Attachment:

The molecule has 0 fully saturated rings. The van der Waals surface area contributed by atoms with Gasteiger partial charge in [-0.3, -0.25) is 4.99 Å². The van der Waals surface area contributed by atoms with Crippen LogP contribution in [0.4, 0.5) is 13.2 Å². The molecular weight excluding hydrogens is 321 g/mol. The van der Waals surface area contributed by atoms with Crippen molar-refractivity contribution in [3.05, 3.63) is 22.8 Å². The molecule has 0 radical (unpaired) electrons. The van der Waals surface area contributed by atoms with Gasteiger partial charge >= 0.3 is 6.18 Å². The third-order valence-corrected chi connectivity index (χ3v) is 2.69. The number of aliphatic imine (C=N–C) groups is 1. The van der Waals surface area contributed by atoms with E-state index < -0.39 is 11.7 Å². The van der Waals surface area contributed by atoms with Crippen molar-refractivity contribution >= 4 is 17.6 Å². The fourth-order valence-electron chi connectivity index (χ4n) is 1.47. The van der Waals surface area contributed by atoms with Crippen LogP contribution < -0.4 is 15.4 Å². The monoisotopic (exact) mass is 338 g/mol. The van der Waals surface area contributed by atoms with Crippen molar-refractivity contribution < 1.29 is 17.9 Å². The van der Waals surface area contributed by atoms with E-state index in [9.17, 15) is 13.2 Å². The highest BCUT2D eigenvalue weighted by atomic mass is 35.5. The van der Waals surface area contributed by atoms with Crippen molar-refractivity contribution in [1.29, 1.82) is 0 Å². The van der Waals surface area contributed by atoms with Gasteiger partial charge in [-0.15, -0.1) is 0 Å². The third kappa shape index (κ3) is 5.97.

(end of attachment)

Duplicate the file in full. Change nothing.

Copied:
The molecule has 0 fully saturated rings. The van der Waals surface area contributed by atoms with Gasteiger partial charge in [-0.3, -0.25) is 4.99 Å². The van der Waals surface area contributed by atoms with Crippen LogP contribution in [0.4, 0.5) is 13.2 Å². The molecular weight excluding hydrogens is 321 g/mol. The van der Waals surface area contributed by atoms with Crippen molar-refractivity contribution in [3.05, 3.63) is 22.8 Å². The molecule has 0 radical (unpaired) electrons. The van der Waals surface area contributed by atoms with Gasteiger partial charge >= 0.3 is 6.18 Å². The third-order valence-corrected chi connectivity index (χ3v) is 2.69. The number of aliphatic imine (C=N–C) groups is 1. The van der Waals surface area contributed by atoms with E-state index < -0.39 is 11.7 Å². The van der Waals surface area contributed by atoms with Crippen molar-refractivity contribution >= 4 is 17.6 Å². The fourth-order valence-electron chi connectivity index (χ4n) is 1.47. The van der Waals surface area contributed by atoms with Crippen LogP contribution < -0.4 is 15.4 Å². The monoisotopic (exact) mass is 338 g/mol. The van der Waals surface area contributed by atoms with Crippen molar-refractivity contribution < 1.29 is 17.9 Å². The van der Waals surface area contributed by atoms with E-state index in [9.17, 15) is 13.2 Å². The highest BCUT2D eigenvalue weighted by atomic mass is 35.5. The van der Waals surface area contributed by atoms with Crippen molar-refractivity contribution in [1.29, 1.82) is 0 Å². The van der Waals surface area contributed by atoms with Gasteiger partial charge in [-0.15, -0.1) is 0 Å². The third kappa shape index (κ3) is 5.97.